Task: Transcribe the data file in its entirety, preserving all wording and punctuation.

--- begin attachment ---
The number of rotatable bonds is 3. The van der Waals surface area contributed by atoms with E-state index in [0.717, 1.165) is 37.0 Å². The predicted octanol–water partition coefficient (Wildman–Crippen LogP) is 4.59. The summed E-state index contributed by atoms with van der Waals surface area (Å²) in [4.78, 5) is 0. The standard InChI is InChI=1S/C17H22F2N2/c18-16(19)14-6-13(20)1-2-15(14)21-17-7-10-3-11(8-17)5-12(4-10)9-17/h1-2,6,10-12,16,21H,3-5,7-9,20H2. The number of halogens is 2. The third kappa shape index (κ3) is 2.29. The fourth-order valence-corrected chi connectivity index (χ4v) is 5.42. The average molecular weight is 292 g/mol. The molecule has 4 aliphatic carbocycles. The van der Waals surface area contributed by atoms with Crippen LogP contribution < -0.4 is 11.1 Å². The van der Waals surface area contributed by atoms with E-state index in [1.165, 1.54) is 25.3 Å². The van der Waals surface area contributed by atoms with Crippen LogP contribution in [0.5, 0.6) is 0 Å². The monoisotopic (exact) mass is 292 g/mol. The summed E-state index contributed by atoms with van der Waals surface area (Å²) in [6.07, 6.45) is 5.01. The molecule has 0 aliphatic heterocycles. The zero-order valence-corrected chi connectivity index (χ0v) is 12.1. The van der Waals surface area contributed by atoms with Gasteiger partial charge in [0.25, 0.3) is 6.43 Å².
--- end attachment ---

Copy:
The number of rotatable bonds is 3. The van der Waals surface area contributed by atoms with E-state index in [0.717, 1.165) is 37.0 Å². The predicted octanol–water partition coefficient (Wildman–Crippen LogP) is 4.59. The summed E-state index contributed by atoms with van der Waals surface area (Å²) in [4.78, 5) is 0. The standard InChI is InChI=1S/C17H22F2N2/c18-16(19)14-6-13(20)1-2-15(14)21-17-7-10-3-11(8-17)5-12(4-10)9-17/h1-2,6,10-12,16,21H,3-5,7-9,20H2. The number of halogens is 2. The third kappa shape index (κ3) is 2.29. The fourth-order valence-corrected chi connectivity index (χ4v) is 5.42. The average molecular weight is 292 g/mol. The molecule has 4 aliphatic carbocycles. The van der Waals surface area contributed by atoms with Crippen LogP contribution < -0.4 is 11.1 Å². The van der Waals surface area contributed by atoms with E-state index in [1.165, 1.54) is 25.3 Å². The van der Waals surface area contributed by atoms with Crippen LogP contribution in [0.5, 0.6) is 0 Å². The monoisotopic (exact) mass is 292 g/mol. The summed E-state index contributed by atoms with van der Waals surface area (Å²) in [6.07, 6.45) is 5.01. The molecule has 0 aliphatic heterocycles. The zero-order valence-corrected chi connectivity index (χ0v) is 12.1. The van der Waals surface area contributed by atoms with Gasteiger partial charge in [0.25, 0.3) is 6.43 Å².